“Do you think we oughta do a commercial for Scott Derrick?”

“I think we just did!”

“The Swarm Commander works!”

Nothing we like more than happy customers.

Yeah look, we’re not ones to pat ourselves too often or too heartily on the back. But when the Blythewood Bee Company sees our east coast beekeepers out in the field, using our products, and reaping in the fruits? Well, we just feel helping ourselves to another honey-spread scone and hollering praise to another bee-e-a-utiful day.

Hit play on the above video, and you’ll see (or at least hear) beekeepers Mike Ross and Tom Montgomery handling a honey bee swarm. They’re using Swarm Commander – a premium swarm lure product, and the most popular of its kind in America. You can find it stocked on our company shelves, both in-store and online – $19.95 for a 1oz spray bottle, $22.95 for a 1oz gel, and $29.95 for a 2oz spray bottle. Spray or swab it inside a clean hive or nuc you want to populate, place it near to a swarm you want to capture (upwind, so the bees get a straight hit of its scent), and you’ll have boxed a live one for yourself in no time at all.

In the video comments, Mike – who’s mentoring first-year beekeeper Tom in the trade – provides testimony:

“The video just started as I set the nuc down and walked away. I sprayed one squirt on the top of a frame when I drove up and saw all the bees in the air at the hive and set the nuc upwind about 20ft from the hive.”

Within minutes, hundreds of bees began marching in the hive entrance. They didn’t even need to book a real estate agent or arrange a home inspection – they took to their new digs like it was a Malibu mansion.

Whether domestic or feral, swarming can happen for any number of reasons. It can be triggered when the hive is damaged from crazy winds, or when the queen isn’t pulling her weight on the egg-laying, young-making side of things. Most of the time though, it comes down to cramped living quarters. As the colony grows in number and the hive has no new ‘extension work’ done (i.e. no supers added), it becomes impossible for the tenants to live comfortably. They get crabby. It’s understandable – they can’t work as well as they used to, they’re constantly having to squeeze past one other, they’re battling heat, and there’s no more room to store honey. Swarming is the bee exodus that solves the problem.

But it’s not as if the bees yell “Okay! I’ve had enough! I’m outta here!”, and split. Instead, swarming is a coordinated, well-timed venture, planned in advance. In the week or so prior, a new queen will have been born – she’ll remain with the original hive, where the old queen zooms off with the new. The fresh start will mean the end to frustration for both colonies, and once settled, the swarm can build brood, draw comb and store honey from scratch.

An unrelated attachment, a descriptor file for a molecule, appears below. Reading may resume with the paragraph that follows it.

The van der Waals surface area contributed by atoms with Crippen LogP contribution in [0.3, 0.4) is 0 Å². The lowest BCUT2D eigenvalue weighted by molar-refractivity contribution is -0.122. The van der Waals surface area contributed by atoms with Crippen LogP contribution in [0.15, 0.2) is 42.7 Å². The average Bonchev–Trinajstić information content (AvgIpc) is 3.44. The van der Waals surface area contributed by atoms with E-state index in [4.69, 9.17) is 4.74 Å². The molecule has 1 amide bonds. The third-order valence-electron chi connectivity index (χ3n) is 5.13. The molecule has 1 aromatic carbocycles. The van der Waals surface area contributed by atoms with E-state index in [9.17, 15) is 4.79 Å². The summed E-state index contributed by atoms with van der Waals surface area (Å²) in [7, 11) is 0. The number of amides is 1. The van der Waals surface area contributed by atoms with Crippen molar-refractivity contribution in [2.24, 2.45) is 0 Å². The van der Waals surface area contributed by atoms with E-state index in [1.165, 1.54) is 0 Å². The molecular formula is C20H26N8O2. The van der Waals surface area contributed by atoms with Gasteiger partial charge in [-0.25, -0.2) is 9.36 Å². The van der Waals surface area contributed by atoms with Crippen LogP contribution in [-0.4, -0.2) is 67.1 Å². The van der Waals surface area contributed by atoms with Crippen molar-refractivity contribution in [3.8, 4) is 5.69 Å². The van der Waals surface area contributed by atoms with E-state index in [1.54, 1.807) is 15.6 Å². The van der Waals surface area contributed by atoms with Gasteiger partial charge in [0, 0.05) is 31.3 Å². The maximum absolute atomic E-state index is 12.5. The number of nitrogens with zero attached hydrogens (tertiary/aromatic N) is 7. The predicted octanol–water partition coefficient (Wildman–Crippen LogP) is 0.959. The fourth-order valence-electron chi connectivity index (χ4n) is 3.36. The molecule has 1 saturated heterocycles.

Where is home though? Typically, there’s no shortage of wild real estate for the swarm to choose from. If not captured, bees are happy to set up in any number of locations – hollow logs, wood cabin crannies, old bird boxes. While the rest of the swarm has some chill time, hanging off each other in a bunched lattice from a tree branch or road sign, a few worker bee scouts go reconnoitering for the ideal home.

Though March’s dust-munching Padres and Rockies would have you thinking otherwise, there’s no need to sound any “nuclear bomb drill” if a vagabond bee cloud descends upon you. As Mike, clad in simple pleat shirt, cap and jeans tells the camera, “A swarm is nothing to worry about folks. You can get right in there amongst them. They can be all around you. You can stand right in the middle of them.”

He’s not lying. Though the more cautious could think about wearing a protective suit or at least hanging back a little, swarms are as tame as kittens for the most part. Without any brood to play ‘overprotective mom’ to, and no honey treasure to defend, there’s just no reason for them to be aggressive. What’s more, the bees are likely to have a case of post-feast drowsiness. Aware that their new home won’t have anything stocked in the pantry (so to speak), bees about to swarm will fill their little bee bellies full of honey before their journey out. It makes them heavier in their movements, and more placid overall.

Interested in catching a swarm? You didn’t even hear it from us – our customers have spoken: Swarm Commander is a great, hands-free and hassle-free way to go about it. Once you’ve applied the product, all you really need to do is sit back, watch, and lick your lips in anticipation of more honey to come.

By Kate Prendergast

 

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